Altered video task: a non-verbal measure of what-who-where recall in young children

Research output: Contribution to journalArticle


This report aims to introduce, test and discuss a new method of measuring episodic memory in participants with highly restricted verbal abilities. Although an elicited/deferred imitation paradigm has already proposed a successful method of measuring this capacity in infants as young as 6 months old [Bauer, Patricia J. 2006. “Constructing a Past in Infancy: A Neuro-Developmental Account.” Trends in Cognitive Sciences 10 (4): 175–181], it failed to include a measure of capacities crucial for episodic recall, that is: a sense of self, a sense of subjective time and autonoetic consciousness [Tulving, Endel. 2002. “Episodic Memory: From Mind to Brain.” Annual Reviews Psychology 53: 1–25]. We combined developmental and comparative approaches in the altered video task to allow for simultaneous measuring of episodic recall and autonoetic consciousness. Episodic recall was measured via presentation of non-modified and modified recordings of a personal past event after a 24-h delay. The 15-month-old infants were expected to watch the modified video significantly longer than the non-modified video, and so evince the differentiation between them. Alongside, the infants participated in a mirror-mark task (a standard measure of self-recognition) and in a real-time video task (a possible alternative for the mirror-mark task). Results for ‘what’ and ‘who’ were consistent with our expectations. All results, their implications and possible future directions are discussed.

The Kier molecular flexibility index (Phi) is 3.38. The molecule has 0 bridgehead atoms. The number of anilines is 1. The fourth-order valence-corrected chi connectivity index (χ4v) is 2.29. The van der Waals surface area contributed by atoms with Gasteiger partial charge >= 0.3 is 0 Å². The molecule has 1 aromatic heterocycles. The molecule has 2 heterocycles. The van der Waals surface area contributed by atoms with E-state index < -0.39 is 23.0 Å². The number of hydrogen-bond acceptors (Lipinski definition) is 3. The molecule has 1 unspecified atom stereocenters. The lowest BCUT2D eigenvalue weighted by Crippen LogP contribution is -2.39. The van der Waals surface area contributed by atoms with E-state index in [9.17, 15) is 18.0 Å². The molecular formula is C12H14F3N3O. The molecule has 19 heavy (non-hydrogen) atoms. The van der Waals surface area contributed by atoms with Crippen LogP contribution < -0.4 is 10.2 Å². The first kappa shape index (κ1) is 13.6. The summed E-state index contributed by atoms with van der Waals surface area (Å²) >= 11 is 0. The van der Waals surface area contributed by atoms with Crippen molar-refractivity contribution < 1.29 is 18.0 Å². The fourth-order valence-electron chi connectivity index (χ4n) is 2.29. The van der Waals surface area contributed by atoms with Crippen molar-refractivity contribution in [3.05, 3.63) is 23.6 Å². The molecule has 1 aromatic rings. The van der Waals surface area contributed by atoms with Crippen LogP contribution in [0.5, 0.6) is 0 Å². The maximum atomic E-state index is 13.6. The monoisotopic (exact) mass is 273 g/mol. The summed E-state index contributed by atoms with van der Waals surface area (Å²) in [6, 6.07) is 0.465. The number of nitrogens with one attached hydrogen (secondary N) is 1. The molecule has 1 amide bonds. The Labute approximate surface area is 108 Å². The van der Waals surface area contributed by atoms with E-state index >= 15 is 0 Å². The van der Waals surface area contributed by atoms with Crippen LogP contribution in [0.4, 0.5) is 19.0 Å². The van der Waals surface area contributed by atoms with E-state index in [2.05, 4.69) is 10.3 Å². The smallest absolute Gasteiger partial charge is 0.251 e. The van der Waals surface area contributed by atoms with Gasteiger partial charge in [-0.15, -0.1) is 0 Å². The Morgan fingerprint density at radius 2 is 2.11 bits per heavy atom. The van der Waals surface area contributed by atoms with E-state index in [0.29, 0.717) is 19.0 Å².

External organisations
  • University of Warsaw
Research areas and keywords

Subject classification (UKÄ) – MANDATORY

  • Human Computer Interaction


  • Episodic memory, self-recognition, altered video task, imitation, Tulving, Bauer
Original languageEnglish
Pages (from-to)1177-1192
JournalBehaviour and Information Technology
Issue number11
Early online date2017 Aug 16
Publication statusPublished - 2017 Nov 2
Publication categoryResearch